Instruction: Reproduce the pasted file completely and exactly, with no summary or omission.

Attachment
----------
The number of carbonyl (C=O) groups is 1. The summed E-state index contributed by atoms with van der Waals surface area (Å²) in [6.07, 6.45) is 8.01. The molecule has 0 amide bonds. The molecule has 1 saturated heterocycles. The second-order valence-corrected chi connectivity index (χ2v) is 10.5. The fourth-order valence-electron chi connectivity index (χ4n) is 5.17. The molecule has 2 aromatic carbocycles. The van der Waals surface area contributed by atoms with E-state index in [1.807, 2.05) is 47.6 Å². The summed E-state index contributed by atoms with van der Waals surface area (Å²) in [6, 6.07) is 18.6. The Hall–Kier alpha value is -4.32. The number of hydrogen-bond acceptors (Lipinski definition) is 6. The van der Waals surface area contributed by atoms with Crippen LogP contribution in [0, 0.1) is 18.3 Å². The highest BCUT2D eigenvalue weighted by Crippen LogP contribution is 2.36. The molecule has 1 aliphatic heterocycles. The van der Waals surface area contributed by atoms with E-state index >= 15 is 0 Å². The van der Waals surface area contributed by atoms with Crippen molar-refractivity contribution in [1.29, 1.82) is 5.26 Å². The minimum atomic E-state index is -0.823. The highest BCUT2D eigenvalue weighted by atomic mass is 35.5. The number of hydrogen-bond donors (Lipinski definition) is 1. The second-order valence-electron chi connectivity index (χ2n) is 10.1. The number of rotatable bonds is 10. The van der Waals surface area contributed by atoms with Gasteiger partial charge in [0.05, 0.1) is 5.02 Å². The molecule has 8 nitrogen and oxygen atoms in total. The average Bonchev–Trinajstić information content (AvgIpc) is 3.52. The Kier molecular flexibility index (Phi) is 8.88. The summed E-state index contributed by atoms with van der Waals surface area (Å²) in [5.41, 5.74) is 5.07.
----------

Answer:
The number of carbonyl (C=O) groups is 1. The summed E-state index contributed by atoms with van der Waals surface area (Å²) in [6.07, 6.45) is 8.01. The molecule has 0 amide bonds. The molecule has 1 saturated heterocycles. The second-order valence-corrected chi connectivity index (χ2v) is 10.5. The fourth-order valence-electron chi connectivity index (χ4n) is 5.17. The molecule has 2 aromatic carbocycles. The van der Waals surface area contributed by atoms with E-state index in [1.807, 2.05) is 47.6 Å². The summed E-state index contributed by atoms with van der Waals surface area (Å²) in [6, 6.07) is 18.6. The Hall–Kier alpha value is -4.32. The number of hydrogen-bond acceptors (Lipinski definition) is 6. The van der Waals surface area contributed by atoms with Crippen LogP contribution in [0, 0.1) is 18.3 Å². The highest BCUT2D eigenvalue weighted by Crippen LogP contribution is 2.36. The molecule has 1 aliphatic heterocycles. The van der Waals surface area contributed by atoms with E-state index >= 15 is 0 Å². The van der Waals surface area contributed by atoms with Crippen molar-refractivity contribution in [1.29, 1.82) is 5.26 Å². The minimum atomic E-state index is -0.823. The highest BCUT2D eigenvalue weighted by atomic mass is 35.5. The number of hydrogen-bond donors (Lipinski definition) is 1. The second-order valence-electron chi connectivity index (χ2n) is 10.1. The number of rotatable bonds is 10. The van der Waals surface area contributed by atoms with Gasteiger partial charge in [0.05, 0.1) is 5.02 Å². The molecule has 8 nitrogen and oxygen atoms in total. The average Bonchev–Trinajstić information content (AvgIpc) is 3.52. The Kier molecular flexibility index (Phi) is 8.88. The summed E-state index contributed by atoms with van der Waals surface area (Å²) in [5.41, 5.74) is 5.07.